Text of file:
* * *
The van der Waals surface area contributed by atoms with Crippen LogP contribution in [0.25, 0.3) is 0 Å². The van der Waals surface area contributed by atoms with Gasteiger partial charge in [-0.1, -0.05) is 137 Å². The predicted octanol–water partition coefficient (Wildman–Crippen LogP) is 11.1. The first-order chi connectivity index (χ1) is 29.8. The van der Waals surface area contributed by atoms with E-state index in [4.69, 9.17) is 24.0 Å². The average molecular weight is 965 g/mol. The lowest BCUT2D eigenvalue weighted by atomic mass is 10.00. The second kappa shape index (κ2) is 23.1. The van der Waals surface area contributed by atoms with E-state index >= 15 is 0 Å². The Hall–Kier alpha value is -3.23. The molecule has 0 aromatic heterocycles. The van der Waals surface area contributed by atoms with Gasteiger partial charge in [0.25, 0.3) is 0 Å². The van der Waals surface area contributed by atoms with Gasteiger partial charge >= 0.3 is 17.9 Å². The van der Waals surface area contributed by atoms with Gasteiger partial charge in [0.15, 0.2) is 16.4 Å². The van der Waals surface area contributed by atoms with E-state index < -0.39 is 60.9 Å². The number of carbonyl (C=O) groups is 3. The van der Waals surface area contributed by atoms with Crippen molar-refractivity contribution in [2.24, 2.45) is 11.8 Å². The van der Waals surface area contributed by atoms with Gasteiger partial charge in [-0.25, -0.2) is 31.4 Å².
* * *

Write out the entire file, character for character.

The van der Waals surface area contributed by atoms with Crippen LogP contribution in [0.25, 0.3) is 0 Å². The van der Waals surface area contributed by atoms with Gasteiger partial charge in [-0.1, -0.05) is 137 Å². The predicted octanol–water partition coefficient (Wildman–Crippen LogP) is 11.1. The first-order chi connectivity index (χ1) is 29.8. The van der Waals surface area contributed by atoms with E-state index in [4.69, 9.17) is 24.0 Å². The average molecular weight is 965 g/mol. The lowest BCUT2D eigenvalue weighted by atomic mass is 10.00. The second kappa shape index (κ2) is 23.1. The van der Waals surface area contributed by atoms with E-state index >= 15 is 0 Å². The Hall–Kier alpha value is -3.23. The molecule has 0 aromatic heterocycles. The van der Waals surface area contributed by atoms with Gasteiger partial charge in [0.25, 0.3) is 0 Å². The van der Waals surface area contributed by atoms with Gasteiger partial charge >= 0.3 is 17.9 Å². The van der Waals surface area contributed by atoms with Gasteiger partial charge in [0.15, 0.2) is 16.4 Å². The van der Waals surface area contributed by atoms with E-state index < -0.39 is 60.9 Å². The number of carbonyl (C=O) groups is 3. The van der Waals surface area contributed by atoms with Crippen molar-refractivity contribution in [2.24, 2.45) is 11.8 Å². The van der Waals surface area contributed by atoms with Gasteiger partial charge in [-0.25, -0.2) is 31.4 Å².